How Can I Cut Tile Without a Tile Cutter?

Updated February 21, 2017

Ceramic tile installation is the process of attaching tile to a substrate with an adhesive. When installing the tile, some tiles require cutting to fit certain areas. A specialised tool called a tile cutter scores and cuts the tiles manually. There are other methods available to cut ceramic tile.


Although there are other methods to cut tile, a manually operated tile cutter is the least expensive. It can perform straight cuts faster than any other method. Operate the tile cutter by placing a tile on the cutter, using a handle to apply pressure and sliding the attached cutting wheel across the tile's surface, then snapping the tile by applying added pressure to the handle. One drawback to the tile cutter is that it can only make straight cuts.

Angle Grinder

The angle grinder is a popular tool used to cut ceramic tile. The tool can make virtually any type of cut with the exception of exposed cuts where visible chipping would be an issue. Other than that drawback, the angle grinder can make straight cuts, L-shaped cuts, curved cuts, circles or squares in the tile's centre and the cuts required around doorjambs. The tool operates by connecting it to a 120-volt power supply and flipping on a switch. The purchase of a diamond-cutting blade that fits the angle grinder is required.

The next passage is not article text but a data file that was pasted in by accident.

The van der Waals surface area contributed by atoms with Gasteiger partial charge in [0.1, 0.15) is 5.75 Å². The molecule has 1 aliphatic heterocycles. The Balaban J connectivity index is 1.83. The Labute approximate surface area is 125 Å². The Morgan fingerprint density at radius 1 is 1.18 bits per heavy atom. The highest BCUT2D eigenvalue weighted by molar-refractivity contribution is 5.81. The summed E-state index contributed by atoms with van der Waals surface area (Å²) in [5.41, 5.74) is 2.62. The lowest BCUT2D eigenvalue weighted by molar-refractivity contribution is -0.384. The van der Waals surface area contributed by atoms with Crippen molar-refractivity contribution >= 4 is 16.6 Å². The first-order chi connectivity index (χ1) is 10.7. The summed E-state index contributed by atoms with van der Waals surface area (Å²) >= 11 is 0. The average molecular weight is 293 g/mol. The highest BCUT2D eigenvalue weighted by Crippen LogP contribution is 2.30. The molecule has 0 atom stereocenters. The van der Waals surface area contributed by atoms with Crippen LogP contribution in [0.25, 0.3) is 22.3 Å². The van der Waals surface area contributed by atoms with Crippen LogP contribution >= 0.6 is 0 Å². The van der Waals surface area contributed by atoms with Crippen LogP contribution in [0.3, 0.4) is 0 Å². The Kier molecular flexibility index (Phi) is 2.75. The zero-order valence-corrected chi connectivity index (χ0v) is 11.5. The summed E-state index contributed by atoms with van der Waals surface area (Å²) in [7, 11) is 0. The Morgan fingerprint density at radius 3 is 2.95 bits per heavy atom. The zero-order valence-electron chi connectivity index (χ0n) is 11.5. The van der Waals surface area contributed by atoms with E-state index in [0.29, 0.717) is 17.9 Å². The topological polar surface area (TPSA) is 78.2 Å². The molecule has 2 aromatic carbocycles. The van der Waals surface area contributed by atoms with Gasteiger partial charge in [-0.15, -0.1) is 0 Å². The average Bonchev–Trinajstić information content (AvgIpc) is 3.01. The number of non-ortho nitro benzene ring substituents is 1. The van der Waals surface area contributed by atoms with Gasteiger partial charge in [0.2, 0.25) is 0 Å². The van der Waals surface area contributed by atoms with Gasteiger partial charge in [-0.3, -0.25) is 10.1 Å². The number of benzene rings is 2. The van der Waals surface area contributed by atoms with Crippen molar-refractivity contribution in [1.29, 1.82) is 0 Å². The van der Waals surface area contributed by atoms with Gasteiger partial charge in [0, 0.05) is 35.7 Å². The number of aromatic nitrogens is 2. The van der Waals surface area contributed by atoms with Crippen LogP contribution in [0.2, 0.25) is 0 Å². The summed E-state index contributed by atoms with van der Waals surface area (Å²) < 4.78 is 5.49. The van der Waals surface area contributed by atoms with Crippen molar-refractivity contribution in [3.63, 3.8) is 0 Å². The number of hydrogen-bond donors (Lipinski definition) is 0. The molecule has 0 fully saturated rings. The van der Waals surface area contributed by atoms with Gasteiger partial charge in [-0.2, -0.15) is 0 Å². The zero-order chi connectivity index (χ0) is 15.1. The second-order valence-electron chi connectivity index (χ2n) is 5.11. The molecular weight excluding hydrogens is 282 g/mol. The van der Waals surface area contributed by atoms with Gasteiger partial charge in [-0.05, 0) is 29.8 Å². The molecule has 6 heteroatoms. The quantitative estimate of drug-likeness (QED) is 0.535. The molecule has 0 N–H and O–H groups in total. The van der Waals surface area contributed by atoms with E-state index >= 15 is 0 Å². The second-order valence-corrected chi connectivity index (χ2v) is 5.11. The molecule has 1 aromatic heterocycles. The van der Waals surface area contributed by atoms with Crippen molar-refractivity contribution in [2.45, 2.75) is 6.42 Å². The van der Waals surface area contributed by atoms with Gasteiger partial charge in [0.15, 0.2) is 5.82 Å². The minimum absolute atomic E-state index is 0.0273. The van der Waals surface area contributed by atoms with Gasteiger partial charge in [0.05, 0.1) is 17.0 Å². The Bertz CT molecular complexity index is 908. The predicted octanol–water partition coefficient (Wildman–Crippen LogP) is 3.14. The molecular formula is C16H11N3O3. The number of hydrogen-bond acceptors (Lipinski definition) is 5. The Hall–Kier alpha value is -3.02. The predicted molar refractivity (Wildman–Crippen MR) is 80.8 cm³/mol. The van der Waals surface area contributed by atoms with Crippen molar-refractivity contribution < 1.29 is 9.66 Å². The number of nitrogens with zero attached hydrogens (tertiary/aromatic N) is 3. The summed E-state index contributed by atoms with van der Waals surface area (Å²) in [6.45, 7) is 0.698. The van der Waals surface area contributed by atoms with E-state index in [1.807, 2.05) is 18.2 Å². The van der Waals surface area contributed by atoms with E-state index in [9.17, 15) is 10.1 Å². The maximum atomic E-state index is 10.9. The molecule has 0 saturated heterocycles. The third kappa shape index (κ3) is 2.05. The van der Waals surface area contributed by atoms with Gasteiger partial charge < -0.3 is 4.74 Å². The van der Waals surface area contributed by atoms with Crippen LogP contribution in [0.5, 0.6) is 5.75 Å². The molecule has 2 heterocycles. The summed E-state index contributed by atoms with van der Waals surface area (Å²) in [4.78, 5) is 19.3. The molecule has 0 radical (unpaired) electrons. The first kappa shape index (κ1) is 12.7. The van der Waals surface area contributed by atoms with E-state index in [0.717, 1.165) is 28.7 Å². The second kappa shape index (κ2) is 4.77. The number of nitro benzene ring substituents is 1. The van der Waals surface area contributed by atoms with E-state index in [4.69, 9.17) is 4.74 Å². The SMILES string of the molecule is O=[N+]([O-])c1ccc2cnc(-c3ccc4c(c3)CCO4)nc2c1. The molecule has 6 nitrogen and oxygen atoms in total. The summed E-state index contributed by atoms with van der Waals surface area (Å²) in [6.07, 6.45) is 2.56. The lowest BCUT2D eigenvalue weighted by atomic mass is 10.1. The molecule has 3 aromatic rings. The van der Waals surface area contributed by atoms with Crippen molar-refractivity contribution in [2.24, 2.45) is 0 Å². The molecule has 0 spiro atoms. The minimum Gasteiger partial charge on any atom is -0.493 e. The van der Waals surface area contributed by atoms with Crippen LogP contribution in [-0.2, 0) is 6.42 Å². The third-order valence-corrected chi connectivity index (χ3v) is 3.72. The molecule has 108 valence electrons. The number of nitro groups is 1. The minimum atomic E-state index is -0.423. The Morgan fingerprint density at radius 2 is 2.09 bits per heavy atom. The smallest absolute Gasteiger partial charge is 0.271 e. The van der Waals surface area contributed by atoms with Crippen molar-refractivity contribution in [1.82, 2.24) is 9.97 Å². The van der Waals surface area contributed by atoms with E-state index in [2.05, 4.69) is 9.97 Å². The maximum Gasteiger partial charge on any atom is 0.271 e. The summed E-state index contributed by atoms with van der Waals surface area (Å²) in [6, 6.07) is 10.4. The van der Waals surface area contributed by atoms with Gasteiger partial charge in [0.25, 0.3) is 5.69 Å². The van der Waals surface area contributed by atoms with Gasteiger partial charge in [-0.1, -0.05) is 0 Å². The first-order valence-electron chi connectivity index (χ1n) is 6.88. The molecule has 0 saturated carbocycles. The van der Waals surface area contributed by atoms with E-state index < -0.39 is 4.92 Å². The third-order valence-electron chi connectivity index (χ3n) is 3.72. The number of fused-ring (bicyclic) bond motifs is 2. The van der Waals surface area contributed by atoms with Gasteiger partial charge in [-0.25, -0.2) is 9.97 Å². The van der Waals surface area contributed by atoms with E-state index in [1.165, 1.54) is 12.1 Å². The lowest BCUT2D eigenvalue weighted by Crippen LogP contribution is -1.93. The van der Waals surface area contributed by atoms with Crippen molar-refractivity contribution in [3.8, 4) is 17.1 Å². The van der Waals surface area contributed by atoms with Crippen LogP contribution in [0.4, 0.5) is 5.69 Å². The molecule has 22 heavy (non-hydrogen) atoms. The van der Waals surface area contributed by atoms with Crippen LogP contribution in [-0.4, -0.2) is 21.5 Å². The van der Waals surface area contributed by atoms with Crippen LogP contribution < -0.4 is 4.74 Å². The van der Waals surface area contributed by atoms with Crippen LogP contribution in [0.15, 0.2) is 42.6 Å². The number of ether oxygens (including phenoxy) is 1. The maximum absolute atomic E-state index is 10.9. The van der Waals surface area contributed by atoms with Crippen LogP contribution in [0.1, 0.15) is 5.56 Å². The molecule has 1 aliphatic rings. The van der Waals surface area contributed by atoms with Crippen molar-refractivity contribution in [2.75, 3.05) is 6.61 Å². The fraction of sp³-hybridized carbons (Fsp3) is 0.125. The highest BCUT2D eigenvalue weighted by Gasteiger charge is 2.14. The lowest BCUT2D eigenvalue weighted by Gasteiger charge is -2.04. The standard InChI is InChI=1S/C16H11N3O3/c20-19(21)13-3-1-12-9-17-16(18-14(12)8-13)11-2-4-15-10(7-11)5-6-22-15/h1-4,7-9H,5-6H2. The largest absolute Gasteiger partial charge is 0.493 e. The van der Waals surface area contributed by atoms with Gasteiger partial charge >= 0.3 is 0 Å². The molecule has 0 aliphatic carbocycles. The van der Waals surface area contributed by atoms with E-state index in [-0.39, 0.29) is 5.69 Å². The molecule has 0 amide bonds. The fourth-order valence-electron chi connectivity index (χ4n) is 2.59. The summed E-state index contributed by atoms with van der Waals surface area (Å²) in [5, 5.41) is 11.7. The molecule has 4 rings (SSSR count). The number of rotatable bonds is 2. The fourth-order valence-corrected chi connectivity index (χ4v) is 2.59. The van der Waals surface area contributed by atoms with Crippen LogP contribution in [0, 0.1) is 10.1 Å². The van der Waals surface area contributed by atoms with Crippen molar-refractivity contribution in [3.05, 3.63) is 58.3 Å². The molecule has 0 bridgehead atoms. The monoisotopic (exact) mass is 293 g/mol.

Wet Saw

Wet saws are the most expensive tile-cutting tool. In most cases, the saw attaches to a stand and a pump supplies the diamond-cutting blade with water to cool it. Place the tile on the sliding tray and cut to desired specifications. The saw can make just about any type of cut with a little practice and know-how.

Circular Saw

A last resort when cutting ceramic tile is using a circular saw. This method requires purchasing a diamond-cutting blade that will fit the circular saw. It is a little on the dangerous side and is not recommended. The types of cuts possible with a circular saw and attached diamond-cutting blade are very limited.


Follow proper safety measures when working with tile and using power equipment. Wear safety glasses when cutting tile. Handle cut and/or broken pieces with care, as they are very sharp. Avoid inhaling ceramic tile dust when possible. Wear a dust mask or respirator.

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About the Author

Robert Ferguson has been a writer since 2000. His published work includes material for major companies in the home improvement, plumbing, HVAC and power tool industry. Ferguson is a self-employed, licensed building contractor in Florida with more than 30 years of hands on experience experience focusing primarily on residential remodeling, repair, renovation and construction.